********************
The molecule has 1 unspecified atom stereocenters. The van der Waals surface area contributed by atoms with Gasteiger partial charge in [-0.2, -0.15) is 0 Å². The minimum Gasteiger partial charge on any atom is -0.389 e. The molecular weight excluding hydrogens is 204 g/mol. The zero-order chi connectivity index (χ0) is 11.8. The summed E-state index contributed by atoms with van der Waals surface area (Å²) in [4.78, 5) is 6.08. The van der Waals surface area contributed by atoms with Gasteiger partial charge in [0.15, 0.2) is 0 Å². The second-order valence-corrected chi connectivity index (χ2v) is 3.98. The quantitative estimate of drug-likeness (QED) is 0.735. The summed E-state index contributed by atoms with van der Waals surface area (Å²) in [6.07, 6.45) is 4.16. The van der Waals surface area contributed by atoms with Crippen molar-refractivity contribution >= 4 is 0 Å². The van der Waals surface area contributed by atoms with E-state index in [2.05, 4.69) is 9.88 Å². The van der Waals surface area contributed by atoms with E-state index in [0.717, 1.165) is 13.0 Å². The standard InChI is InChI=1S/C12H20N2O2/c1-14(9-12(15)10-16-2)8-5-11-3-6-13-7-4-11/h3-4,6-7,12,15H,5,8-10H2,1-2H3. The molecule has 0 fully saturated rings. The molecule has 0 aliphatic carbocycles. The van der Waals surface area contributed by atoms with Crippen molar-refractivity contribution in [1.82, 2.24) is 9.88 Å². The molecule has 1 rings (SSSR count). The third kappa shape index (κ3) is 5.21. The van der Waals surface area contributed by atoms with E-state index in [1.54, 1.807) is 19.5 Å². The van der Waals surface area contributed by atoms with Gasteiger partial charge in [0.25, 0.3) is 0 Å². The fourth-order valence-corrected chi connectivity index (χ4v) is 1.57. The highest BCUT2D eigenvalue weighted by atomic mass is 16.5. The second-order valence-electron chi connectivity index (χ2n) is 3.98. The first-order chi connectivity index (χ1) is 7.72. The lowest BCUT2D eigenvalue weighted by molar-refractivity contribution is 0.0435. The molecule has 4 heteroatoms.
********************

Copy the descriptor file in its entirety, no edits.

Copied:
The molecule has 1 unspecified atom stereocenters. The van der Waals surface area contributed by atoms with Gasteiger partial charge in [-0.2, -0.15) is 0 Å². The minimum Gasteiger partial charge on any atom is -0.389 e. The molecular weight excluding hydrogens is 204 g/mol. The zero-order chi connectivity index (χ0) is 11.8. The summed E-state index contributed by atoms with van der Waals surface area (Å²) in [4.78, 5) is 6.08. The van der Waals surface area contributed by atoms with Gasteiger partial charge in [0.15, 0.2) is 0 Å². The second-order valence-corrected chi connectivity index (χ2v) is 3.98. The quantitative estimate of drug-likeness (QED) is 0.735. The summed E-state index contributed by atoms with van der Waals surface area (Å²) in [6.07, 6.45) is 4.16. The van der Waals surface area contributed by atoms with Crippen molar-refractivity contribution >= 4 is 0 Å². The van der Waals surface area contributed by atoms with E-state index in [2.05, 4.69) is 9.88 Å². The van der Waals surface area contributed by atoms with E-state index in [0.717, 1.165) is 13.0 Å². The standard InChI is InChI=1S/C12H20N2O2/c1-14(9-12(15)10-16-2)8-5-11-3-6-13-7-4-11/h3-4,6-7,12,15H,5,8-10H2,1-2H3. The molecule has 0 fully saturated rings. The molecule has 0 aliphatic carbocycles. The van der Waals surface area contributed by atoms with Crippen molar-refractivity contribution in [1.82, 2.24) is 9.88 Å². The molecule has 1 rings (SSSR count). The third kappa shape index (κ3) is 5.21. The van der Waals surface area contributed by atoms with E-state index in [1.54, 1.807) is 19.5 Å². The van der Waals surface area contributed by atoms with Gasteiger partial charge in [0.25, 0.3) is 0 Å². The fourth-order valence-corrected chi connectivity index (χ4v) is 1.57. The highest BCUT2D eigenvalue weighted by atomic mass is 16.5. The second-order valence-electron chi connectivity index (χ2n) is 3.98. The first-order chi connectivity index (χ1) is 7.72. The lowest BCUT2D eigenvalue weighted by molar-refractivity contribution is 0.0435. The molecule has 4 heteroatoms.